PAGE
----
Student doubles as aspiring musician


sleepmoon1::Courtesy Photo

Dante Frattini

Heavy class loads, hours of reading, studying and the stress of finals week. These struggles of the average student are well documented. The story of the student who doubles as an aspiring musician is a lesser-known story.

The demands of college life are burden enough without the added pressures of practice, booking shows, distributing fliers and performing in a roomful of strangers. Such is the life of Sean Fleming, junior English major and founder of local indie band Sleep Now Moon.

Sleep Now Moon will perform at noon today at the University Union’s Serna Plaza.

Originating in Folsom in the fall of 2006, Sleep Now Moon has seen its share of lineup changes. The band has acted as a revolving door for friends to come, jam, and leave as they please. At the moment, the four-piece band consists of guitarist and lead singer Fleming, keyboardist and bass player Nick Bear, drummer Mikey Koons, and guitarist Jason Martel.

“Each member brings new ideas to the table and our sound evolves,” Fleming said.

The sound that plays through Fleming’s head is one that began developing at a young age.

“My parents’ musical taste was highly influential,” he said. Growing up, Fleming said he was privy to the likes of many American music staples such as Bob Dylan, The Allman Brothers and Creedence Clearwater Revival.

It is not only classic rock that stimulates the band’s creativity. According to the band’s Myspace page, Sleep Now Moon’s brand of Americana folk-rock also draws from the successful debut albums of Counting Crows and Third Eye Blind.

Justin Randle, senior psychology major and student assistant for UNIQUE programs, said the band’s sound could be best described as the Dave Mathews Band colliding with the Yeah Yeah Yeahs.

“I am fascinated with how their heavy folk sound accommodates the synchronizing of their guitars,” Randle said. “It

reminds me of up-tempo country while still having a base in post-alternative sound.”

Fleming said inspiration alone does not produce art.

“Writer’s block can be very tricky,” Fleming said, “Sometimes you have to leave a song and come back to it. Ideas seem to come when you do not expect themto.”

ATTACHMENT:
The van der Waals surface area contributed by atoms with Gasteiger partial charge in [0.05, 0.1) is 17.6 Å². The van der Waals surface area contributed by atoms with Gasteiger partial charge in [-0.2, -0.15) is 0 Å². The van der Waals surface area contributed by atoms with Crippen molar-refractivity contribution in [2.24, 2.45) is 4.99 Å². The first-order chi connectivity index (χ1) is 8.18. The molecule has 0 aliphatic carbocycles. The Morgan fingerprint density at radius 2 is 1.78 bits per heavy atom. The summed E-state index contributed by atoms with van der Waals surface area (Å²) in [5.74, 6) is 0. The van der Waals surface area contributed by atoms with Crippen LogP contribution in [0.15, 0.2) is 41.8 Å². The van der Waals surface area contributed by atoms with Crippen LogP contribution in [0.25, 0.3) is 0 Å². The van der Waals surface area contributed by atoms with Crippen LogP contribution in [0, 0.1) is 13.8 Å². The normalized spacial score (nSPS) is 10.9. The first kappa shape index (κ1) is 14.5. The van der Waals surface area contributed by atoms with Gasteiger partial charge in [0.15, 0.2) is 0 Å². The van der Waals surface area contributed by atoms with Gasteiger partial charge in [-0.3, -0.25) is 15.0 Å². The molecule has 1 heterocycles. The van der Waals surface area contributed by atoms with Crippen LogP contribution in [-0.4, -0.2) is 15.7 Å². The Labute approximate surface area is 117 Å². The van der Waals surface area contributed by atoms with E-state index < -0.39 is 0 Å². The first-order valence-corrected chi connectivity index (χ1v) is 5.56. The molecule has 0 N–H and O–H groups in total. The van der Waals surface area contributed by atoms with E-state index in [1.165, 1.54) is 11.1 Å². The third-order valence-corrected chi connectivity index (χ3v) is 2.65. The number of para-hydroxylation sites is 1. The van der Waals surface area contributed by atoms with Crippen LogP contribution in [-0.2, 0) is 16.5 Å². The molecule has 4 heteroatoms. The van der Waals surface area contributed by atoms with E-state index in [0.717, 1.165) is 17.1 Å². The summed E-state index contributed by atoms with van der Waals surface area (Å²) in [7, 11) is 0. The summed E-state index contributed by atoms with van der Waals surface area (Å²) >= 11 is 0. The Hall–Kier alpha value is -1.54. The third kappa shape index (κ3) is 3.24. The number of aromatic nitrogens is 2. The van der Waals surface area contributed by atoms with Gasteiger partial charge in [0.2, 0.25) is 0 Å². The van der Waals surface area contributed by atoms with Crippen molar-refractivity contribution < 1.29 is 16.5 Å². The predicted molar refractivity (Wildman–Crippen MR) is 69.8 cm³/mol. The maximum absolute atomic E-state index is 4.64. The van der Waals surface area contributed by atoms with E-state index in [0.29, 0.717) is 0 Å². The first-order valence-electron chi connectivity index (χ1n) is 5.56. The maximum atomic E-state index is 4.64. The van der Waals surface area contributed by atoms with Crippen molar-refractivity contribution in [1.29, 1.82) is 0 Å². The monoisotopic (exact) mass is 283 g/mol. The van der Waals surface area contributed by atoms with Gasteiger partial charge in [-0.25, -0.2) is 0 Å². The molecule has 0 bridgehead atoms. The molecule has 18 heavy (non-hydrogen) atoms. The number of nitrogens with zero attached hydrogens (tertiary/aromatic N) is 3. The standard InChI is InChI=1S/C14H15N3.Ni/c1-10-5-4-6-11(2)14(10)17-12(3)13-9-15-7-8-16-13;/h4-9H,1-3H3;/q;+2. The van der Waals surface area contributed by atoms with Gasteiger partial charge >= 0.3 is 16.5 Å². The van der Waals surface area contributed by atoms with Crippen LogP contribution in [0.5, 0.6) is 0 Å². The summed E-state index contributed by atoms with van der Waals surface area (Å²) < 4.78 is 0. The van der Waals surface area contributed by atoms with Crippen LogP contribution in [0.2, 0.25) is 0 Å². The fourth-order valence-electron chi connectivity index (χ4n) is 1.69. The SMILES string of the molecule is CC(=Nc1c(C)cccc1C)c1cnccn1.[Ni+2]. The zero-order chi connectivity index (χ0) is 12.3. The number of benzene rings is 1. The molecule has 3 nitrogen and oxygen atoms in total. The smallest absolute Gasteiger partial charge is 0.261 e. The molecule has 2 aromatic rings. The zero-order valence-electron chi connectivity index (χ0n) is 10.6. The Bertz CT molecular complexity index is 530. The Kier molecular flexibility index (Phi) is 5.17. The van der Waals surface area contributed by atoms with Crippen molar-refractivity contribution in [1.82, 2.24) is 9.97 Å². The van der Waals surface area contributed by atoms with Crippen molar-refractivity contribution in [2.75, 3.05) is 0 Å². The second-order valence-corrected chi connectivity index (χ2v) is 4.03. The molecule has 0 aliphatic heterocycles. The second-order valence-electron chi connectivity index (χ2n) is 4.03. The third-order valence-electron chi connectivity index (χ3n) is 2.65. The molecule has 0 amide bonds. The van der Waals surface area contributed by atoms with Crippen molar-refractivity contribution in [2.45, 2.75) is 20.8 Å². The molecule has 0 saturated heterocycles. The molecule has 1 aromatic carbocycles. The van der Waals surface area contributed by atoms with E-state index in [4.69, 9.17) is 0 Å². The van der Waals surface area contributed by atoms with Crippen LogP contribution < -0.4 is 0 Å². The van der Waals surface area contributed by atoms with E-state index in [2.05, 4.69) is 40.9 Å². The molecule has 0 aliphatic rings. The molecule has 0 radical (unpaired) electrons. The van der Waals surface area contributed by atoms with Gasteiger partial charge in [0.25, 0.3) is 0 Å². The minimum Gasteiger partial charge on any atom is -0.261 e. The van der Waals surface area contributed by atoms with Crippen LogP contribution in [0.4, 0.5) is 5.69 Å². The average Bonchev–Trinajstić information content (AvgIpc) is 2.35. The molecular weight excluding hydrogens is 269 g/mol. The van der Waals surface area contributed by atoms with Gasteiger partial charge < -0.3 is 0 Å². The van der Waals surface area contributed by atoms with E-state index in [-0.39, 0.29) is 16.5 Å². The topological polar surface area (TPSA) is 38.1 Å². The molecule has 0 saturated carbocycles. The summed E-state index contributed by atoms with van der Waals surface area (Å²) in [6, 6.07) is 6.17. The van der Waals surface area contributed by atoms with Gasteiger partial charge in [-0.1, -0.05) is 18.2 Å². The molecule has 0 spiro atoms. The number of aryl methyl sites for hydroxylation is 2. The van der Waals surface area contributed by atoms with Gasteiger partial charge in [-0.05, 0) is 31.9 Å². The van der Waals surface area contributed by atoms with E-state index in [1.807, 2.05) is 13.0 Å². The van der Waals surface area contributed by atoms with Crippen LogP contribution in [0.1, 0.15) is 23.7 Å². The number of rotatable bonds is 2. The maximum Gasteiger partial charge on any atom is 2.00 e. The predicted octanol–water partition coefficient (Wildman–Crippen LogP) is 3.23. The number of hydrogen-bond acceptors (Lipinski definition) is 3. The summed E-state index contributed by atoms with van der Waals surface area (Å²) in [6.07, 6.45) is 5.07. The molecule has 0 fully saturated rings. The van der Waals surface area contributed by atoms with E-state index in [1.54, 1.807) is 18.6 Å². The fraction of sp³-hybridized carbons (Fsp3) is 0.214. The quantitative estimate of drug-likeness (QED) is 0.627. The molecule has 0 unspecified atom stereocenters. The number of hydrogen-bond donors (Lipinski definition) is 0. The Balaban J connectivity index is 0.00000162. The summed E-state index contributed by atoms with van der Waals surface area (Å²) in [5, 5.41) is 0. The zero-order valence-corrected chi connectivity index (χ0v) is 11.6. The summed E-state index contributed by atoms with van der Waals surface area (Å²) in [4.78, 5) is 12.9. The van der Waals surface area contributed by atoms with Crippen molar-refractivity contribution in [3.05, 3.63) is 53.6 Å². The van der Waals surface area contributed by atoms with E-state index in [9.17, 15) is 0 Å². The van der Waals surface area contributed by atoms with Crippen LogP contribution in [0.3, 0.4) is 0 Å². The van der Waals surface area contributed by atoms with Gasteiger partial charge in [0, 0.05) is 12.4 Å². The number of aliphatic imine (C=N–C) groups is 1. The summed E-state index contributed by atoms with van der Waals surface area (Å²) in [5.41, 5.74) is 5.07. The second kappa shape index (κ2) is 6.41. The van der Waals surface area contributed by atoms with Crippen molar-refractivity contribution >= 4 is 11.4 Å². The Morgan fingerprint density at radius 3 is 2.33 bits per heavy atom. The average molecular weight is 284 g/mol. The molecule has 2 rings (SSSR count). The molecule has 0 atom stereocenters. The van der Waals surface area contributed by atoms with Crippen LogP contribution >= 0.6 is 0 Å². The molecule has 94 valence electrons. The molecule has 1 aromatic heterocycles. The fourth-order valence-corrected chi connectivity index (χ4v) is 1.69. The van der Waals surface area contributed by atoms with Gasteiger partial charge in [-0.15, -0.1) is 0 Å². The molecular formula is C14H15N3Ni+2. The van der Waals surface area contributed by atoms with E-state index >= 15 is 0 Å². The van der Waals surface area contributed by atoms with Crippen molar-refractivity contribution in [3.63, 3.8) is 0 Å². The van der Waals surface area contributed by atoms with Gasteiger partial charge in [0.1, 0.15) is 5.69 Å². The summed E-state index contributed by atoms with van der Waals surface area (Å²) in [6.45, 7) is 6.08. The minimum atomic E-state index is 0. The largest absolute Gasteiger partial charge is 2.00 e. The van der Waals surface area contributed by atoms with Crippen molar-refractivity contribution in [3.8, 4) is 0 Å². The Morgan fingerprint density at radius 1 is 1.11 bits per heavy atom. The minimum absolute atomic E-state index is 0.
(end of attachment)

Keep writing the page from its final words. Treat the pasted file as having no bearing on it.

Fleming’s songwriting approach prevents this from becoming a familiar occurrence. His advice: take your time and let the music flow from you naturally.

“I don’t think there are rules (to songwriting), however if you (go) into writing a song (with) an impatient mindset you will probably end up writing one lousy tune,” he said.

The product of Sleep Now Moon’s hard work has been three studio recordings and a 2007 summer tour that took

the young band through the western United States.

Fleming said their tour experience was one of the best times of their lives.

Opportunities for extended tours are rare for any band trying to carve out their niche in the music scene, Fleming said. Touring can be expensive and startup acts must pay their own way.

Fleming helps to fund their tours by working 30 hours a week as a valet in downtown Sacramento.

“The first time you perform in front of a live audience will change your life. Our ultimate goal is to write the best songs we can, and who knows, maybe someday we will be lucky enough to travel the world while performing to large audiences every night,” he said.

For now, they are balancing their intense desire for musical success with a generous serving of reality, which is the necessity of education.

“We are not booking any out-of-state shows right (now), so that has been a problem.” Fleming said, commenting on school’s effect on the band. In the past, school has limited them to only “embarking on quick out-of-town stints,” he said.

Fleming said young indie bands have little chance of making it big when the music business is so cruel.

“It’s so strange betting against yourself … we knowingly go against the odds.” Fleming said.

Fleming said even with these long odds, he knows where his priorities lie. If an opportunity presented itself, school would be thrown out of the car, he said.

“Music will always be No. 1. I can finish my last year of college when I am 70, right?” he said.

Dante Frattini can be reached at [email protected]